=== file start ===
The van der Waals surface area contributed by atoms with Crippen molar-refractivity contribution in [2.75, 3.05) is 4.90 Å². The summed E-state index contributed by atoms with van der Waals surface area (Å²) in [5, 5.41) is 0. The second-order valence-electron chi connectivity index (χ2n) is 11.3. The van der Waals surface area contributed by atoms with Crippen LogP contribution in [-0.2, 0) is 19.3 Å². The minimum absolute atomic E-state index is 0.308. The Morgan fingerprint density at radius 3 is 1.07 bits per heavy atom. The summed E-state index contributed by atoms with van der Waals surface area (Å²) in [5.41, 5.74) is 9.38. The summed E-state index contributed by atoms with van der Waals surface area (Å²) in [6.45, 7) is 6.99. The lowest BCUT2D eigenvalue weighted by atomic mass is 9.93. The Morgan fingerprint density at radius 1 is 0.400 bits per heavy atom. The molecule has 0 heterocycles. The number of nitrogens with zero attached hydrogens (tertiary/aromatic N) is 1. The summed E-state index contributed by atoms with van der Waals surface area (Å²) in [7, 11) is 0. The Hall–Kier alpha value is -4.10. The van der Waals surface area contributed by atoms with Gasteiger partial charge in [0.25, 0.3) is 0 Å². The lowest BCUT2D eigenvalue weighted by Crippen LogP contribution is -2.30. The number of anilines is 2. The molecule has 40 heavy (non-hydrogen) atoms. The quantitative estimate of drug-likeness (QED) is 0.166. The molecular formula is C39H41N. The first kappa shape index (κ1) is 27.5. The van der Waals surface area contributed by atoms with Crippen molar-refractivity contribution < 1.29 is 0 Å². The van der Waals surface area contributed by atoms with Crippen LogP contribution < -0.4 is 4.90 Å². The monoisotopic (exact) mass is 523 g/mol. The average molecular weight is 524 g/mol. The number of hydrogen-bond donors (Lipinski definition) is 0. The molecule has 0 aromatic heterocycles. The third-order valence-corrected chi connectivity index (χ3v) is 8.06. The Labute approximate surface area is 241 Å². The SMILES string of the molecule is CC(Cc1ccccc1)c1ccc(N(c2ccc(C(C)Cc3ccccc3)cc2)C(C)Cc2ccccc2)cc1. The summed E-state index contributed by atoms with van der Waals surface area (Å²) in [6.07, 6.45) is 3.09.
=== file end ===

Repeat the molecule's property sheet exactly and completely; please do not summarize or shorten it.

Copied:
The van der Waals surface area contributed by atoms with Crippen molar-refractivity contribution in [2.75, 3.05) is 4.90 Å². The summed E-state index contributed by atoms with van der Waals surface area (Å²) in [5, 5.41) is 0. The second-order valence-electron chi connectivity index (χ2n) is 11.3. The van der Waals surface area contributed by atoms with Crippen LogP contribution in [-0.2, 0) is 19.3 Å². The minimum absolute atomic E-state index is 0.308. The Morgan fingerprint density at radius 3 is 1.07 bits per heavy atom. The summed E-state index contributed by atoms with van der Waals surface area (Å²) in [5.41, 5.74) is 9.38. The summed E-state index contributed by atoms with van der Waals surface area (Å²) in [6.45, 7) is 6.99. The lowest BCUT2D eigenvalue weighted by atomic mass is 9.93. The Morgan fingerprint density at radius 1 is 0.400 bits per heavy atom. The molecule has 0 heterocycles. The number of nitrogens with zero attached hydrogens (tertiary/aromatic N) is 1. The summed E-state index contributed by atoms with van der Waals surface area (Å²) in [7, 11) is 0. The Hall–Kier alpha value is -4.10. The van der Waals surface area contributed by atoms with Gasteiger partial charge in [0.25, 0.3) is 0 Å². The lowest BCUT2D eigenvalue weighted by Crippen LogP contribution is -2.30. The number of anilines is 2. The molecule has 40 heavy (non-hydrogen) atoms. The quantitative estimate of drug-likeness (QED) is 0.166. The molecular formula is C39H41N. The first kappa shape index (κ1) is 27.5. The van der Waals surface area contributed by atoms with Crippen molar-refractivity contribution < 1.29 is 0 Å². The van der Waals surface area contributed by atoms with Crippen LogP contribution < -0.4 is 4.90 Å². The monoisotopic (exact) mass is 523 g/mol. The average molecular weight is 524 g/mol. The number of hydrogen-bond donors (Lipinski definition) is 0. The molecule has 0 aromatic heterocycles. The third-order valence-corrected chi connectivity index (χ3v) is 8.06. The Labute approximate surface area is 241 Å². The SMILES string of the molecule is CC(Cc1ccccc1)c1ccc(N(c2ccc(C(C)Cc3ccccc3)cc2)C(C)Cc2ccccc2)cc1. The summed E-state index contributed by atoms with van der Waals surface area (Å²) in [6.07, 6.45) is 3.09.